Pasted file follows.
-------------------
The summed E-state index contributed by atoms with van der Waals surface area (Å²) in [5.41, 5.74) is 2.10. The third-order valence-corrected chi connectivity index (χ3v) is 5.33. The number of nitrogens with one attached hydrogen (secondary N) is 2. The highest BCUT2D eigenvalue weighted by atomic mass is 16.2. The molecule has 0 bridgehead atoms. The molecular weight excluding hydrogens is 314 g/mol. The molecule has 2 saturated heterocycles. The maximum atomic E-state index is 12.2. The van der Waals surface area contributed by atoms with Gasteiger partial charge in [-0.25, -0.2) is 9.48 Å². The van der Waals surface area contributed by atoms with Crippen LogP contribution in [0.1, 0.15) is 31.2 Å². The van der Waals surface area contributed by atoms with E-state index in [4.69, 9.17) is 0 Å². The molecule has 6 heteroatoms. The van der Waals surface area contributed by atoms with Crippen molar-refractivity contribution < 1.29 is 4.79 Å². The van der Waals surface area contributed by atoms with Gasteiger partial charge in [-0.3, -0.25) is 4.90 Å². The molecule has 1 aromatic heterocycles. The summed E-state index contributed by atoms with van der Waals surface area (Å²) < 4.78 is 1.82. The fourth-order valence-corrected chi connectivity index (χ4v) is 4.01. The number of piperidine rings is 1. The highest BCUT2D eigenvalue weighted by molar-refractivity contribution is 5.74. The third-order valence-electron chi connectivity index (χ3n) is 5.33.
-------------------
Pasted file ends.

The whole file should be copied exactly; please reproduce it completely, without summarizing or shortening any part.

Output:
The summed E-state index contributed by atoms with van der Waals surface area (Å²) in [5.41, 5.74) is 2.10. The third-order valence-corrected chi connectivity index (χ3v) is 5.33. The number of nitrogens with one attached hydrogen (secondary N) is 2. The highest BCUT2D eigenvalue weighted by atomic mass is 16.2. The molecule has 0 bridgehead atoms. The molecular weight excluding hydrogens is 314 g/mol. The molecule has 2 saturated heterocycles. The maximum atomic E-state index is 12.2. The van der Waals surface area contributed by atoms with Gasteiger partial charge in [-0.25, -0.2) is 9.48 Å². The van der Waals surface area contributed by atoms with Crippen LogP contribution in [0.1, 0.15) is 31.2 Å². The van der Waals surface area contributed by atoms with E-state index in [4.69, 9.17) is 0 Å². The molecule has 6 heteroatoms. The van der Waals surface area contributed by atoms with Crippen molar-refractivity contribution < 1.29 is 4.79 Å². The van der Waals surface area contributed by atoms with Gasteiger partial charge in [-0.3, -0.25) is 4.90 Å². The molecule has 1 aromatic heterocycles. The summed E-state index contributed by atoms with van der Waals surface area (Å²) < 4.78 is 1.82. The fourth-order valence-corrected chi connectivity index (χ4v) is 4.01. The number of piperidine rings is 1. The highest BCUT2D eigenvalue weighted by molar-refractivity contribution is 5.74. The third-order valence-electron chi connectivity index (χ3n) is 5.33.